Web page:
Verizon CEO Does Not Back FCC Spectrum-Reclamation Proposal

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Verizon CEO Ivan Seidenberg thinks the Federal Communications Commission should not try to get spectrum back from broadcasters, that there won't be the kind of spectrum shortage the agency's national broadband plan predicts, and that market forces and technology should take care of whatever shortage there is, likely driven by the rise in online video.

"[C]onfiscating the spectrum and repurposing it for other things, I'm not sure I buy into the idea that that's a good thing to do," he said this week. The commission has  made spectrum reclamation part of that plan in order to free it up for wireless companies like, well, Verizon to provide wireless broadband and handle all those new bandwidth hungry apps. The commission sees wireless as a major player in universal broadband service.

Seidenberg's observation came during an interview this week with The Wall Street Journal deputy managing editor Alan Murray for think tank, the Council on Foreign Relations, and an audience that included a number of financial advisors and investors.

Asked by an audience member how he thought the FCC's effort to get broadcasters to give up 120MHz of spectrum would shake out, he said the answer would probably come as a surprise.

"If I took the self-serving approach," he said, "it would be: 'Okay, screw the broadcasters. Let's get their spectrum and we can put it to use in our wireless and cellular business or broadband business.' "

But he said his reaction was, instead, that the FCC should let the marketplace work it out without intervention. "I don't think the FCC should tinker with this," he said. "I think the market's going to settle this. So in the long term, if we can't show that we have applications and services to utilize that spectrum better than the broadcasters, then the broadcasters will keep the spectrum."

Seidenberg suggested that maybe the FCC was looking in the wrong place, anyway. "Cable companies have bought spectrum over the last 10 or 15 years that's been lying fallow," he said. "So, here the FCC is out running around looking for new sources of spectrum, and we've got probably 150 megahertz of spectrum sitting out there that people own that aren't being built on. I don't get that. This annoys me."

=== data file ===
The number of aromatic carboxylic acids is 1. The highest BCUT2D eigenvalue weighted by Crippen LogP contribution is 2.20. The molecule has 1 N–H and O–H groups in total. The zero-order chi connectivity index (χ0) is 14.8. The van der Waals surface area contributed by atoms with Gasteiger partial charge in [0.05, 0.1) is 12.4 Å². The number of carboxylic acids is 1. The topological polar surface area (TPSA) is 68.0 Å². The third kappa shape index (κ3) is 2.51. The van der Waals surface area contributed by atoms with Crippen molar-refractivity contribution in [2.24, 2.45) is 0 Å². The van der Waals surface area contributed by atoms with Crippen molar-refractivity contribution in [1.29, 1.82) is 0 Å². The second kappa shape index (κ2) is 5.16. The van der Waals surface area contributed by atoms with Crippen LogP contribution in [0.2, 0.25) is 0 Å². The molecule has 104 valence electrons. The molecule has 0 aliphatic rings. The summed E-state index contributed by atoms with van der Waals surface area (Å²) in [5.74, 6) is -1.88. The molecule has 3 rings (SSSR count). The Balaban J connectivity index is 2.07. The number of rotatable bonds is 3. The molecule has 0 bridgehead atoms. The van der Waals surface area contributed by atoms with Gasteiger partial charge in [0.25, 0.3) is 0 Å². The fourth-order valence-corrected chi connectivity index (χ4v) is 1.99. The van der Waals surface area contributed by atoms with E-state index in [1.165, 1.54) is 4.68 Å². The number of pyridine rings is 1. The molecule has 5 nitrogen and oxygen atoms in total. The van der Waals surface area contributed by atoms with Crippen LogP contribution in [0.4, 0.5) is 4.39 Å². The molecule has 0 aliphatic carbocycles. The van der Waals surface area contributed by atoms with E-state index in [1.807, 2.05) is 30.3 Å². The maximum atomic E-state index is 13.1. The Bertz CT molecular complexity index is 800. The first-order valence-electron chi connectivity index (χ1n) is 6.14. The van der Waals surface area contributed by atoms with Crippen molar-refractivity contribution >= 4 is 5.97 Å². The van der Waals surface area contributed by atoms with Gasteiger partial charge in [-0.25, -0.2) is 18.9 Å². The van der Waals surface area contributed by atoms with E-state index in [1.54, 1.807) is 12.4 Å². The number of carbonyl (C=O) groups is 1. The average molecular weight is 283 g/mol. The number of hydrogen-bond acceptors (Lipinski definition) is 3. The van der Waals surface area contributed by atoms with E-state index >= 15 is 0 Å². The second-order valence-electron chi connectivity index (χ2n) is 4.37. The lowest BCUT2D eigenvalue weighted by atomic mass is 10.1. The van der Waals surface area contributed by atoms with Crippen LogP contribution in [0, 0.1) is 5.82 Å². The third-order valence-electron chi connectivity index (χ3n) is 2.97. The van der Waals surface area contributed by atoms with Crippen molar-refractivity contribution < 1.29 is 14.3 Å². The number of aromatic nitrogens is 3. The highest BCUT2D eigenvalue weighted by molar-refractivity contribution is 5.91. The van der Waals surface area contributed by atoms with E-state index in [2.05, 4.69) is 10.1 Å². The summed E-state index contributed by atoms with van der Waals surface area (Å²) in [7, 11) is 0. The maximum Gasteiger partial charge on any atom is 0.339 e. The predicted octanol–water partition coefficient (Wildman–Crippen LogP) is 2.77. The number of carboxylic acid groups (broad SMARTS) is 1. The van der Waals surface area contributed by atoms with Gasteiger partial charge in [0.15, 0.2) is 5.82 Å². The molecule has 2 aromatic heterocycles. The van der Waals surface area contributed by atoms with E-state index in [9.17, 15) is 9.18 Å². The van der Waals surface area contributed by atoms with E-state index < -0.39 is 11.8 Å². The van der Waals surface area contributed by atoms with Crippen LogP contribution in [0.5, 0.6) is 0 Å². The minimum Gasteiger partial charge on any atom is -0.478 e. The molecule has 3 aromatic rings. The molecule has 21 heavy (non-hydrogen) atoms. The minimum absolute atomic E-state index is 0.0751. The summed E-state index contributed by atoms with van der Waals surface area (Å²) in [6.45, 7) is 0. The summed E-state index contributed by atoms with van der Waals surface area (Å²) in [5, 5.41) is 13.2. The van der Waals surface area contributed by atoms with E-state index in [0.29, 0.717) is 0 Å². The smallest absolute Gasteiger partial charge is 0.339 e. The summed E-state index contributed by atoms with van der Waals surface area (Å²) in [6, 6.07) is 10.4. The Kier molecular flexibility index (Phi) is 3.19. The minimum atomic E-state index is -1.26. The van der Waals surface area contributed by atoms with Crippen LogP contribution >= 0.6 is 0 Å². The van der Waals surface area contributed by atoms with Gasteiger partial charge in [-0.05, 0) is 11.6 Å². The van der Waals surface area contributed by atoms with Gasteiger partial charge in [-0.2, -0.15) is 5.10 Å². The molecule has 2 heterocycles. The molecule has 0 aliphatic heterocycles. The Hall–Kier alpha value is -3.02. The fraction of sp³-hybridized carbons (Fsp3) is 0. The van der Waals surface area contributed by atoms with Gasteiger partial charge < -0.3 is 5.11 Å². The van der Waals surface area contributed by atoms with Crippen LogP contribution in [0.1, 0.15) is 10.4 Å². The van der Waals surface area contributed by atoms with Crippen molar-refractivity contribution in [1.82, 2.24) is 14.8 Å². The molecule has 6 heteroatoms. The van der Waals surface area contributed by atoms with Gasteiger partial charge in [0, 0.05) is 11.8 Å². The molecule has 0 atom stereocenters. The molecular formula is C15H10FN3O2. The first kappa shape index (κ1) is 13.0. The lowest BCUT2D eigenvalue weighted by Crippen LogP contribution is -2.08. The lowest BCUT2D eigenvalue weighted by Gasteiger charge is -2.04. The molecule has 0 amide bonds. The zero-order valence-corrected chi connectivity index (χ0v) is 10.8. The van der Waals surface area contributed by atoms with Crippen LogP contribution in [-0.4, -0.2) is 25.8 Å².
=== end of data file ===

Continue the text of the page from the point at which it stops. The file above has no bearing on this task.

Seidenberg wasn't saying that there might not be a spectrum shortage, but that he thought technology would likely solve the problem. "I think what you need is you need to allow natural forces to drive capital to where they're naturally going to work. So Sprint and Clearwire are building a 4G network. We're building a 4G network. AT&T's going to build one

"If video takes off, could we have a spectrum shortage in five or seven years? Could be, but I think that technology will tend to solve these issues. And I happen to think that we'll advance fast enough that some of the broadcasters will probably think, let me cash out and let me go do something different. I think the market will settle it. So I don't think we'll have a spectrum shortage the way this document suggests we will."

The FCC has framed the proposal as a voluntary one, targeting mostly urban markets with numerous stations, but it has not made clear what it would do if broadcasters did not give up the requisite 120 MHZ within five years, suggesting it had other methods. Rep. John Dingell (D-Mich.) this week asked the FCC commissioners for an answer to the question whether those methods would also be voluntary.

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